pasnance of the ministers of the gos- tor was sufficiently provided for pel from the justice and equity or not.” Vol. III. book ii. chap. 5. of the thing; that since they mi. In addition to these weighty and
unanswerable arguments, it may | peasants, rising in rebellion against be observed, that, even where a their tyrannical lords. Religion minister does not stand in need does not seem to have been emof the pecuniary aid of the church ployed by them, in aid of their and congregation, and therefore rebellion, until they were joined might not be anxious to receive and headed by some artful men, any such aid, yet a subscription who endeavoured, by availing forthe remuneration of his labours themselves of existing circumcreates a bond of union amongst stances, to advance their own the subscribers, which would ambitious designs. These were otherwise be wanting ; since they Munzer and Rotman, who were consider themselves as having a originally Lutherans, but became common interest, and as united Baptists, and John of Leyden, together in the maintenance of who probably was a Baptist bethe same cause; and also, that it fore he joined the insurgents. frees them from the uneasy re- | These men were wild and ambiflection of attending upon a mi- tious fanatics, and had no affinity nistry, towards the support of with the genuine Baptists, who which they yield no pecuniary were enemies to war and rebellion. assistance.
From the latter, however, a few In this chapter, likewise, he weak persons were seduced to join cautions magistrates, learned men, the insurgents. It was these weak and the common people, against deluded Christians whom Menno false ministers. He also ad. addressed as brethren, with a dresses the Munsterites: this is desire to bring them back to the the part of bis works which has fold of God, and not the general been appealed to, in order to mass, of whom baptism (which prove that the Munsterites and they had adopted because their the Mennonites were the same leaders were Baptists) and fanapeople; the passage to which re- ticism constituted the only reliference is made, is that in which gion. In this chapter be shows, he calls them his “ erring bre- that the only sword which Christhren.” The fact seems to have tians ought to use is the sword of been as follows: The Munster- the Spirit ; and that with this ites were originally boors,* or sword Christ so protects his * «The boors of Germany,” says shall not prevail against it.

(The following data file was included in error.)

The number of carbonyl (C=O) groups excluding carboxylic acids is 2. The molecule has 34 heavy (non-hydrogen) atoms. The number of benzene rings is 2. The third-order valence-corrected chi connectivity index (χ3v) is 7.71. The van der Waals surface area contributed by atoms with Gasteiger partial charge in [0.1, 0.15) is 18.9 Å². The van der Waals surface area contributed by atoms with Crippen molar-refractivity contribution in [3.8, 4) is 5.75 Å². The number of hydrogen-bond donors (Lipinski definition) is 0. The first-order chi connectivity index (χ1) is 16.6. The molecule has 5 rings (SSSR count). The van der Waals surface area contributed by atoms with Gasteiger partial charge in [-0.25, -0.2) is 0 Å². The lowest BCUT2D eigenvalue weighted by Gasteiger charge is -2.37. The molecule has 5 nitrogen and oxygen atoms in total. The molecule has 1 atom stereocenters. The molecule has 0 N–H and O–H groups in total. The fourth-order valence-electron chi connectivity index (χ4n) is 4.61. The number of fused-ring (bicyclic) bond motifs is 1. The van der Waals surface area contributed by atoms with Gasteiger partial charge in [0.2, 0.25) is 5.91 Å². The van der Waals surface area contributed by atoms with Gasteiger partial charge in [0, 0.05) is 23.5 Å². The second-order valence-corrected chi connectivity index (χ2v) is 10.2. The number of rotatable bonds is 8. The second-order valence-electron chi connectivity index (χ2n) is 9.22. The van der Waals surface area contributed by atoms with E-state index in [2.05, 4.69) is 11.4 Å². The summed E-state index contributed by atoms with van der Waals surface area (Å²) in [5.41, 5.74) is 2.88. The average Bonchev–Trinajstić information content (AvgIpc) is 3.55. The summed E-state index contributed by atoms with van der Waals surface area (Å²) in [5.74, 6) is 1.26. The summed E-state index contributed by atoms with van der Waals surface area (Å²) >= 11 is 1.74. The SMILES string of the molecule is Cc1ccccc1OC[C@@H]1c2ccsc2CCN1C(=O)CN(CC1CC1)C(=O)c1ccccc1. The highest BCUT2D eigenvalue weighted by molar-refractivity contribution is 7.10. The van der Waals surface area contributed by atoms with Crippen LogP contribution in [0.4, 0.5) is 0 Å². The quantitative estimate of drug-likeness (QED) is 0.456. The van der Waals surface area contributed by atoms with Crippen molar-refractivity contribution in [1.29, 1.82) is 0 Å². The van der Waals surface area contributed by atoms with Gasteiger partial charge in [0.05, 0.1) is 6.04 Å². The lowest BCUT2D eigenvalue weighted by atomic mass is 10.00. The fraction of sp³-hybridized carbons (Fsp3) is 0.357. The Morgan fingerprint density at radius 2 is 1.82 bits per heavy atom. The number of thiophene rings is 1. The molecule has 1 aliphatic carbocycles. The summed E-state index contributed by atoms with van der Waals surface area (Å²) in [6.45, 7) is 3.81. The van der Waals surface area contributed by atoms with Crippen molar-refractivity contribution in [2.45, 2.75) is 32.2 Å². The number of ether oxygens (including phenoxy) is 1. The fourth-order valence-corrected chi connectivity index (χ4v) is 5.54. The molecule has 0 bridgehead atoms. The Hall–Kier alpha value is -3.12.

church, that the gates of hell
He bishop Jewel, in his Reply to Harding the Jesuit, “whom you mention, were,
also admonishes church, unfor the greatest part, the oppugners of der persecution, to walk in the Luthier, and were unacquainted with the practice of all Christian virtues. gospel. They engaged, according to their own statement, by an oath, against Sleidan says, “That the tumults in Gerthe cruelty and tyranny of the land many did not originate with the Anabaplords; just as they had done twenty tists, but with persons of the Popish comyears before, in the same parts, in the munion." Perizonius also says, “The conspiracy called Liga Sotularica, be general rising of the boors, extending it. fore Luther began to preach. Whatever self over the greatest part of Germany, was the object of the later conspiracies, has, though most unjustly, cast much it is certain that Luther” (and the same odium on the Lutherans. For the fol. may be said of Menno)" conducted him-lowers of Luther by no means occasioned self towards them with the greatest se- the same, but were most avowed enemies verity. They, moreover, on being ques- to it. Moreover, the insurrection was tioned concerning their conduct, dis- not excited for the first time then, (1525,) owned any connexiou with the evangeli- but had already existed a short time be 'cal party, or that they knew the same." fore Luther's appearance."